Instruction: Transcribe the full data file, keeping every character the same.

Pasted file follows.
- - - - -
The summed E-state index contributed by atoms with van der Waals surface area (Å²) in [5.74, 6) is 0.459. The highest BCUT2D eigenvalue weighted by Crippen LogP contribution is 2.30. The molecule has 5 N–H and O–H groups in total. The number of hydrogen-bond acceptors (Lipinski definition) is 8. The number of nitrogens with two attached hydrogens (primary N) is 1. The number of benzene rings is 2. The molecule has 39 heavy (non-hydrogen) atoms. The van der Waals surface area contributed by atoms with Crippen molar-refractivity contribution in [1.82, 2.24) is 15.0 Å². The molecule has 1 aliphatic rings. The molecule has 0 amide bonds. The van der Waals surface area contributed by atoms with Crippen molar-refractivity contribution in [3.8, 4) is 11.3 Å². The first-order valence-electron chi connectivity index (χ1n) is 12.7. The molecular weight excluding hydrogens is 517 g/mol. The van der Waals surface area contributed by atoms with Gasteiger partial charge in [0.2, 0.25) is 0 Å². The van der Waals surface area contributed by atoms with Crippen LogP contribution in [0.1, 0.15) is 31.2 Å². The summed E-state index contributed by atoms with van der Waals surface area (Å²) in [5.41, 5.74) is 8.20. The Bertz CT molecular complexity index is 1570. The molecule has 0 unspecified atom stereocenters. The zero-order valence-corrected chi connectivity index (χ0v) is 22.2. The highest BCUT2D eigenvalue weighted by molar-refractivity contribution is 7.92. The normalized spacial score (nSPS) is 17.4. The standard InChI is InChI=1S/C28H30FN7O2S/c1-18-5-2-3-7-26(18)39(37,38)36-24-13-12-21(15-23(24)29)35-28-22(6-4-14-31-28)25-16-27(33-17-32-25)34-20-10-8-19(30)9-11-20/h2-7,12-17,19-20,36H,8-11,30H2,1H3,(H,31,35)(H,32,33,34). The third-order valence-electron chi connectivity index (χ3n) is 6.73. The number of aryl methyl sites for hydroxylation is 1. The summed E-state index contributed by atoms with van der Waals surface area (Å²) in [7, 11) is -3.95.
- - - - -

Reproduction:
The summed E-state index contributed by atoms with van der Waals surface area (Å²) in [5.74, 6) is 0.459. The highest BCUT2D eigenvalue weighted by Crippen LogP contribution is 2.30. The molecule has 5 N–H and O–H groups in total. The number of hydrogen-bond acceptors (Lipinski definition) is 8. The number of nitrogens with two attached hydrogens (primary N) is 1. The number of benzene rings is 2. The molecule has 39 heavy (non-hydrogen) atoms. The van der Waals surface area contributed by atoms with Crippen molar-refractivity contribution in [1.82, 2.24) is 15.0 Å². The molecule has 1 aliphatic rings. The molecule has 0 amide bonds. The van der Waals surface area contributed by atoms with Crippen molar-refractivity contribution in [3.8, 4) is 11.3 Å². The first-order valence-electron chi connectivity index (χ1n) is 12.7. The molecular weight excluding hydrogens is 517 g/mol. The van der Waals surface area contributed by atoms with Gasteiger partial charge in [0.2, 0.25) is 0 Å². The van der Waals surface area contributed by atoms with Crippen LogP contribution in [0.1, 0.15) is 31.2 Å². The summed E-state index contributed by atoms with van der Waals surface area (Å²) in [5.41, 5.74) is 8.20. The Bertz CT molecular complexity index is 1570. The molecule has 0 unspecified atom stereocenters. The zero-order valence-corrected chi connectivity index (χ0v) is 22.2. The highest BCUT2D eigenvalue weighted by molar-refractivity contribution is 7.92. The normalized spacial score (nSPS) is 17.4. The standard InChI is InChI=1S/C28H30FN7O2S/c1-18-5-2-3-7-26(18)39(37,38)36-24-13-12-21(15-23(24)29)35-28-22(6-4-14-31-28)25-16-27(33-17-32-25)34-20-10-8-19(30)9-11-20/h2-7,12-17,19-20,36H,8-11,30H2,1H3,(H,31,35)(H,32,33,34). The third-order valence-electron chi connectivity index (χ3n) is 6.73. The number of aryl methyl sites for hydroxylation is 1. The summed E-state index contributed by atoms with van der Waals surface area (Å²) in [7, 11) is -3.95.